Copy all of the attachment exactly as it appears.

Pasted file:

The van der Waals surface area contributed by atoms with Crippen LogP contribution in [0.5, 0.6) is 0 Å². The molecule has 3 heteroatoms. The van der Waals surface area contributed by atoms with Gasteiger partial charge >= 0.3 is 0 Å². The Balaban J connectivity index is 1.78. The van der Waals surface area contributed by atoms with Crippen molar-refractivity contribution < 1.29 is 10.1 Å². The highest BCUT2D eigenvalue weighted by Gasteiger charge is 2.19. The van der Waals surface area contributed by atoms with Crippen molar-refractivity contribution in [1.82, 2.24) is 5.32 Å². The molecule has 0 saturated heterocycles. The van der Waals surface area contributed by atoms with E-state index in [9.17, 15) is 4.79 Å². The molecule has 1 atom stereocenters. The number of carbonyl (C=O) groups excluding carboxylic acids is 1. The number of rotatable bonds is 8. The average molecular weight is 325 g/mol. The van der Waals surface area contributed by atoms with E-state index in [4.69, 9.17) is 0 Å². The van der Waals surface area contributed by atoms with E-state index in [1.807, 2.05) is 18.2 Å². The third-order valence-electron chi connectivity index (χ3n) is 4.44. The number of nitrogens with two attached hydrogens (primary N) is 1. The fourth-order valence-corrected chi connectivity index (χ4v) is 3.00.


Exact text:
The van der Waals surface area contributed by atoms with Crippen LogP contribution in [0.5, 0.6) is 0 Å². The molecule has 3 heteroatoms. The van der Waals surface area contributed by atoms with Gasteiger partial charge >= 0.3 is 0 Å². The Balaban J connectivity index is 1.78. The van der Waals surface area contributed by atoms with Crippen molar-refractivity contribution < 1.29 is 10.1 Å². The highest BCUT2D eigenvalue weighted by Gasteiger charge is 2.19. The van der Waals surface area contributed by atoms with Crippen molar-refractivity contribution in [1.82, 2.24) is 5.32 Å². The molecule has 0 saturated heterocycles. The van der Waals surface area contributed by atoms with E-state index in [9.17, 15) is 4.79 Å². The molecule has 1 atom stereocenters. The number of carbonyl (C=O) groups excluding carboxylic acids is 1. The number of rotatable bonds is 8. The average molecular weight is 325 g/mol. The van der Waals surface area contributed by atoms with E-state index in [4.69, 9.17) is 0 Å². The van der Waals surface area contributed by atoms with E-state index in [1.807, 2.05) is 18.2 Å². The third-order valence-electron chi connectivity index (χ3n) is 4.44. The number of nitrogens with two attached hydrogens (primary N) is 1. The fourth-order valence-corrected chi connectivity index (χ4v) is 3.00.